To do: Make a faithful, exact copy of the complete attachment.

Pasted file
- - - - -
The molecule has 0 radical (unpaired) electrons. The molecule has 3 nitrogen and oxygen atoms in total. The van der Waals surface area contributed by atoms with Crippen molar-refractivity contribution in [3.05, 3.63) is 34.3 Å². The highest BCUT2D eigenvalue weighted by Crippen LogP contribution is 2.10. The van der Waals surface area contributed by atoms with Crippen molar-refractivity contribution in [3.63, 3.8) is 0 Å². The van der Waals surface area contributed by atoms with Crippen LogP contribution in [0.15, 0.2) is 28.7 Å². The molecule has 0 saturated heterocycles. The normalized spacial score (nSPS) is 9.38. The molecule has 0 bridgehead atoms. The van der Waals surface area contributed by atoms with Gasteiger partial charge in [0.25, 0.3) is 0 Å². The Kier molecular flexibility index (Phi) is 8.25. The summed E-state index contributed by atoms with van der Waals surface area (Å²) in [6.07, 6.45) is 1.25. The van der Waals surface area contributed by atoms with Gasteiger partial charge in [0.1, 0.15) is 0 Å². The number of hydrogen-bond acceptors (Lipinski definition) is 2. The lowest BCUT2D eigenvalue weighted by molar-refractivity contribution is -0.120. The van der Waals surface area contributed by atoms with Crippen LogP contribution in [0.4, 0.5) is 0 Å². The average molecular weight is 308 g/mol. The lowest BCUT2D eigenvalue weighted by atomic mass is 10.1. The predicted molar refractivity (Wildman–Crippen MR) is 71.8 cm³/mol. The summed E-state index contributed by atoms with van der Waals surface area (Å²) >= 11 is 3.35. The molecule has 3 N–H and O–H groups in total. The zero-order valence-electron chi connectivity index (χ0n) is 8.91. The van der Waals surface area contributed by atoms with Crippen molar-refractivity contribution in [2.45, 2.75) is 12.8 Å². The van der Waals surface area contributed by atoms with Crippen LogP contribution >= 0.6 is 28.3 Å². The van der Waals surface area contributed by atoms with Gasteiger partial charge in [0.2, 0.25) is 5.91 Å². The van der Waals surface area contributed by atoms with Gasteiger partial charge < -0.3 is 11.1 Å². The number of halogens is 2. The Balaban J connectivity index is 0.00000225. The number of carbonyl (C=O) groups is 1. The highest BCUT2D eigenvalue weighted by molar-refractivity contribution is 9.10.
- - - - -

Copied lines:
The molecule has 0 radical (unpaired) electrons. The molecule has 3 nitrogen and oxygen atoms in total. The van der Waals surface area contributed by atoms with Crippen molar-refractivity contribution in [3.05, 3.63) is 34.3 Å². The highest BCUT2D eigenvalue weighted by Crippen LogP contribution is 2.10. The van der Waals surface area contributed by atoms with Crippen molar-refractivity contribution in [3.63, 3.8) is 0 Å². The van der Waals surface area contributed by atoms with Crippen LogP contribution in [0.15, 0.2) is 28.7 Å². The molecule has 0 saturated heterocycles. The normalized spacial score (nSPS) is 9.38. The molecule has 0 bridgehead atoms. The van der Waals surface area contributed by atoms with Gasteiger partial charge in [0.25, 0.3) is 0 Å². The Kier molecular flexibility index (Phi) is 8.25. The summed E-state index contributed by atoms with van der Waals surface area (Å²) in [6.07, 6.45) is 1.25. The van der Waals surface area contributed by atoms with Gasteiger partial charge in [0.1, 0.15) is 0 Å². The number of hydrogen-bond acceptors (Lipinski definition) is 2. The lowest BCUT2D eigenvalue weighted by molar-refractivity contribution is -0.120. The van der Waals surface area contributed by atoms with Crippen LogP contribution in [0.4, 0.5) is 0 Å². The average molecular weight is 308 g/mol. The lowest BCUT2D eigenvalue weighted by atomic mass is 10.1. The predicted molar refractivity (Wildman–Crippen MR) is 71.8 cm³/mol. The summed E-state index contributed by atoms with van der Waals surface area (Å²) >= 11 is 3.35. The molecule has 3 N–H and O–H groups in total. The zero-order valence-electron chi connectivity index (χ0n) is 8.91. The van der Waals surface area contributed by atoms with Crippen molar-refractivity contribution in [2.45, 2.75) is 12.8 Å². The van der Waals surface area contributed by atoms with Crippen LogP contribution >= 0.6 is 28.3 Å². The van der Waals surface area contributed by atoms with Gasteiger partial charge in [0.2, 0.25) is 5.91 Å². The van der Waals surface area contributed by atoms with Gasteiger partial charge < -0.3 is 11.1 Å². The number of halogens is 2. The Balaban J connectivity index is 0.00000225. The number of carbonyl (C=O) groups is 1. The highest BCUT2D eigenvalue weighted by molar-refractivity contribution is 9.10.